Monthly Archives: May 2016

Retool Middle School – Replace Testing with PBL and Apprenticeship

Anybody who has taught middle grades (generally speaking, 6th through 8th grades…. ages 11 through 14) know that it’s, well… a different beat altogether.

There are so many interesting and wonderful things that happen during this time of development in the students’ lives. There are also many (many) challenges.

This time period of early adolescence and  the onset of puberty is marked by growing independence (and, with it, exploration of boundaries); a quest for both personal identity and social acceptance; and a lot of physical growth, emotions, and chaos that can accompany the sudden hormonal changes in the body.

It is a special — but not altogether easy — time.

After successfully surviving middle school (and swearing I never wanted to revisit that period of my life again), I have now spent the last 14 years of my life teaching this age of students (as well as high school, and all the way down to kindergarten — so I have a good scope of experiences for comparison!) It isn’t easy, but it does have its rewards:

  • Students are generally independent — you don’t have to explicitly hold their hands through mundane tasks like opening a book, tying their shoes, or operating a pair of scissors.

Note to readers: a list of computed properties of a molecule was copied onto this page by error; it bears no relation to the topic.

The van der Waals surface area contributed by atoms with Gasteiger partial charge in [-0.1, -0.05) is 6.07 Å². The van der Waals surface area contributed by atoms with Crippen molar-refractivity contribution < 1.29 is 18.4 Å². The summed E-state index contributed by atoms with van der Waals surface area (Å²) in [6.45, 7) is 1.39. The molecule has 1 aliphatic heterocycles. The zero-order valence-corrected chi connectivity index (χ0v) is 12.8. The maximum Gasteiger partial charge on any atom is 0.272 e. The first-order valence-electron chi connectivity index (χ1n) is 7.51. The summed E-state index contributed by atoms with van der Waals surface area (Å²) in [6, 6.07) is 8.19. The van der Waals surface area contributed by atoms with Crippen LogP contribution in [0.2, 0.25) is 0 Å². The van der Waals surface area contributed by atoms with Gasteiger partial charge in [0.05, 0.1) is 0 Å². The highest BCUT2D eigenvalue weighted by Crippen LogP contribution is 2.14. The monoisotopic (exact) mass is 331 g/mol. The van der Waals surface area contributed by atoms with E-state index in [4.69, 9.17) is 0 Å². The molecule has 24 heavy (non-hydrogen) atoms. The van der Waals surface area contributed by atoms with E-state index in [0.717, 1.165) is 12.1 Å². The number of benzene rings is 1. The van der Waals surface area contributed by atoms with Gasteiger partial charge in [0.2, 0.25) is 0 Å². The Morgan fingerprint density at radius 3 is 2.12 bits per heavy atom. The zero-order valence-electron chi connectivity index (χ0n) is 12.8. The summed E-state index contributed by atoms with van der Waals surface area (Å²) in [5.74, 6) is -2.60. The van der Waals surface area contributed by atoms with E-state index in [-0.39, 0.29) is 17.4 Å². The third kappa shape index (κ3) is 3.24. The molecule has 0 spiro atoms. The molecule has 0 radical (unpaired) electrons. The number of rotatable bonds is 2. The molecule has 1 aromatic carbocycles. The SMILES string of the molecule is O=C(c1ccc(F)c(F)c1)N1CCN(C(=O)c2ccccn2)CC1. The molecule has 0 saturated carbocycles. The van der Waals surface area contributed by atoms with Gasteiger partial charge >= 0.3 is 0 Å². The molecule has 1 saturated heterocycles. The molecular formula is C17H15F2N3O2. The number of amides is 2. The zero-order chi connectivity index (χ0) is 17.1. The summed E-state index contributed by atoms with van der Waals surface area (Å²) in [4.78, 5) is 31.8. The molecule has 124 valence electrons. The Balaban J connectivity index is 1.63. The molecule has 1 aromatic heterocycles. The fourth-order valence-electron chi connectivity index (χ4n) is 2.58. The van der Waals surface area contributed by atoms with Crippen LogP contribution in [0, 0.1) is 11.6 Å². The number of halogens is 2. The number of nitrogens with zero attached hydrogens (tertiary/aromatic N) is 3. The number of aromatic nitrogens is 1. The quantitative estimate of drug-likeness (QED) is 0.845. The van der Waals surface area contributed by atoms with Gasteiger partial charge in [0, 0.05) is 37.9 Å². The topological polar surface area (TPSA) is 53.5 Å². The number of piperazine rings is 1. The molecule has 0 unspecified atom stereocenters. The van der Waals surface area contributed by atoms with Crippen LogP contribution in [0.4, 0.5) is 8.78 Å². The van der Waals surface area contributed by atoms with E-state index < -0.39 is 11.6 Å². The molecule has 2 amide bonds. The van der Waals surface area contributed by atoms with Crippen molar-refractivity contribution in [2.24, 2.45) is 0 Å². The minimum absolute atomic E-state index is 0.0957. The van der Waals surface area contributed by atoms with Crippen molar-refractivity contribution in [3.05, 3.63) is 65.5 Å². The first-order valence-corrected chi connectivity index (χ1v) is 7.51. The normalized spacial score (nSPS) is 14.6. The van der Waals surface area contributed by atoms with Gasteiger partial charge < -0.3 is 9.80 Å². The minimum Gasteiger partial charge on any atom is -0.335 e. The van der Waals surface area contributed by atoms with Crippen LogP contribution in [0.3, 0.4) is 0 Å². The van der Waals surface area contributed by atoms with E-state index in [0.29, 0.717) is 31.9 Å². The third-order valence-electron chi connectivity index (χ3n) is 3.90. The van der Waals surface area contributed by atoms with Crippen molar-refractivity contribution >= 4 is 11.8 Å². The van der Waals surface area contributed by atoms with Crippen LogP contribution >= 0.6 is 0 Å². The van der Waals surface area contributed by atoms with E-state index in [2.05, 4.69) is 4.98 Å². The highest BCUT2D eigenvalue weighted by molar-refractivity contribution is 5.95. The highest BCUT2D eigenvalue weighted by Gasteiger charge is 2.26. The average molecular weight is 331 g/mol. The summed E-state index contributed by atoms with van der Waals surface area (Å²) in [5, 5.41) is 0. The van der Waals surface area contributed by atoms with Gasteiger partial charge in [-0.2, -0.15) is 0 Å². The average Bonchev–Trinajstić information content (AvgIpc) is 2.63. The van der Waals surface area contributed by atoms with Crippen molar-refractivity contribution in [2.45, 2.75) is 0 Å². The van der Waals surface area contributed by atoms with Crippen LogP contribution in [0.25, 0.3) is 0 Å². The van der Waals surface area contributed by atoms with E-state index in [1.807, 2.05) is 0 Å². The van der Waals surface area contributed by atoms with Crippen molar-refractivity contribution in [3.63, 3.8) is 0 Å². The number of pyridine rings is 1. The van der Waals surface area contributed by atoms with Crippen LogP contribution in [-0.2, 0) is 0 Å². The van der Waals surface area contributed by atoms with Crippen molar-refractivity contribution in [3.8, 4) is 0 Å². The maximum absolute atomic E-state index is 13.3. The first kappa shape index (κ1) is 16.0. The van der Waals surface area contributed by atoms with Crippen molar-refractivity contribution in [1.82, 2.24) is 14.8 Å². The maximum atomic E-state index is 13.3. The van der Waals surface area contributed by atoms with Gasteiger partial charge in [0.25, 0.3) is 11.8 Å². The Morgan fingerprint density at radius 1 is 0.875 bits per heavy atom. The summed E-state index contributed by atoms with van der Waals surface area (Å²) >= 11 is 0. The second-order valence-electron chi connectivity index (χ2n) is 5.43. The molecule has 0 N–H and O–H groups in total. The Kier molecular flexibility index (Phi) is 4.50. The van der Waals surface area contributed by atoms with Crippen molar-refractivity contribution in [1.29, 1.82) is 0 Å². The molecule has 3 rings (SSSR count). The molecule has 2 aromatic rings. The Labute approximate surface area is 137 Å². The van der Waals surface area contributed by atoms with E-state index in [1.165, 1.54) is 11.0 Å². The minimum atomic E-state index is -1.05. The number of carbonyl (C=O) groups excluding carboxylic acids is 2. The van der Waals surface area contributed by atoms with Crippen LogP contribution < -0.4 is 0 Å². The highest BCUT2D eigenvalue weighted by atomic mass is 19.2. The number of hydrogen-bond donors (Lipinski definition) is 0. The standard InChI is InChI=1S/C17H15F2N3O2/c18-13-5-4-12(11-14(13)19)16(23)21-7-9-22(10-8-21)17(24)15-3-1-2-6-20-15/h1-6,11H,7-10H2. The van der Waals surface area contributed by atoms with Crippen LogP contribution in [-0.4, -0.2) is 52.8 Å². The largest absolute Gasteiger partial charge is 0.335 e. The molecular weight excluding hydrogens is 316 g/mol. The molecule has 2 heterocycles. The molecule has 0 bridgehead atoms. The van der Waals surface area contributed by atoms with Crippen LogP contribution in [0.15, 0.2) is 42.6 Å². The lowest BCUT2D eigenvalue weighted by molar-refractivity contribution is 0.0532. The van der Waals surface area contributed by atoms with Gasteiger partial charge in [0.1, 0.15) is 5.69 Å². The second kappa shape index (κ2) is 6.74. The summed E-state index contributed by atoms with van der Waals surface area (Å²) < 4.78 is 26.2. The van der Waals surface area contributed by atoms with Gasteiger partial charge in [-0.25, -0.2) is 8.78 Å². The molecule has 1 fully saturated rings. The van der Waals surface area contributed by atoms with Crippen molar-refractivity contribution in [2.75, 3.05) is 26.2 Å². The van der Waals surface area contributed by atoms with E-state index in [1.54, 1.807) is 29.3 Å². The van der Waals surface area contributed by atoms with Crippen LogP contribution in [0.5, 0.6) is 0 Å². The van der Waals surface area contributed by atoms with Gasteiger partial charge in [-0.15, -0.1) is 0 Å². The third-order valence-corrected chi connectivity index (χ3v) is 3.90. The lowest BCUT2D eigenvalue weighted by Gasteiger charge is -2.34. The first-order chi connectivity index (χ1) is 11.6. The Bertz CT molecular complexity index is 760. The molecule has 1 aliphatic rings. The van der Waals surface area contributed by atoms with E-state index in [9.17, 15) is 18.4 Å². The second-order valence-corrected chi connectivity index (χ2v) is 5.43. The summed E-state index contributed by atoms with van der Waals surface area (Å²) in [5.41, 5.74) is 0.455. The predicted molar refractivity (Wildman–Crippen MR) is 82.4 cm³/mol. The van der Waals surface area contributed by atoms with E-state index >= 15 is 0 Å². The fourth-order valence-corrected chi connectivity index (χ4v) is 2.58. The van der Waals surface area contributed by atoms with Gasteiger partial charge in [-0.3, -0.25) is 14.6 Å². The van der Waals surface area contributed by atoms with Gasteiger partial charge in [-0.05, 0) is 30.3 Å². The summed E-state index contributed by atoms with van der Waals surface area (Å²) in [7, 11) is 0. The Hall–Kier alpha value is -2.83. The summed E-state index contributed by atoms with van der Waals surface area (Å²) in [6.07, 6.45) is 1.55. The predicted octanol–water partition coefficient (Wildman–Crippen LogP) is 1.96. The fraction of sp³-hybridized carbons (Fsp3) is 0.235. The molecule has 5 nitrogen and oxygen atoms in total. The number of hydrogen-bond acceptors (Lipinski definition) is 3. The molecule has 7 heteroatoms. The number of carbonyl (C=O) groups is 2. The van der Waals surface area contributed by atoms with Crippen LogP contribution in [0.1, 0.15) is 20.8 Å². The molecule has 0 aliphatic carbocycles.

• They want to be independent. With their bodies transitioning to adulthood, they are on a sudden quest to learn how to become adults as quickly as possible (this can be both a good and a bad thing!)
  • They appreciate jokes and sarcasm that would be completely lost on younger kids.
  • They (sometimes) have unbridled energy (again, this can be a good and a bad thing!)

All of the above makes early adolescence essentially a collective ball of chaotic energy. Like most types of energy, it can be dangerous if not harnessed correctly. Generally, the process of doing so looks something like this:

If all goes well, and you are an “expert cat herder” (not sure how you reach that echelon — after 14 years, I still feel like there’s always something to learn. Such is the nature of pure chaos, I suppose), then everybody survives to the end of the year relatively unscathed. Hopefully, the negativity and bullying have been kept to a minimum, the self-esteems have been kept mostly intact and (if you’re lucky) some semblance of learning occurred somewhere along the way.

Lost in the Middle

The problem is… “learning” is the least of a students’ concerns during middle school years. Hormones, self-awareness, a quest for acceptance, and insecurities all come bubbling to the forefront, and these things will turn even the most bookish of children into an educational train wreck in short order.

I know, because I was one of them. I was someone who, while fairly (okay, very) introverted, had managed to make friends and socialize okay in elementary school. I never really had any enemies. School was a pretty okay place (although I was a gifted student, and not always challenged enough… the teachers didn’t always know what to do with me.)

Then came middle school. I stopped reading books as much… I still liked to read, because reading had been instilled as a joyous activity from a very young age. But suddenly I didn’t want to pick up a book quite as often.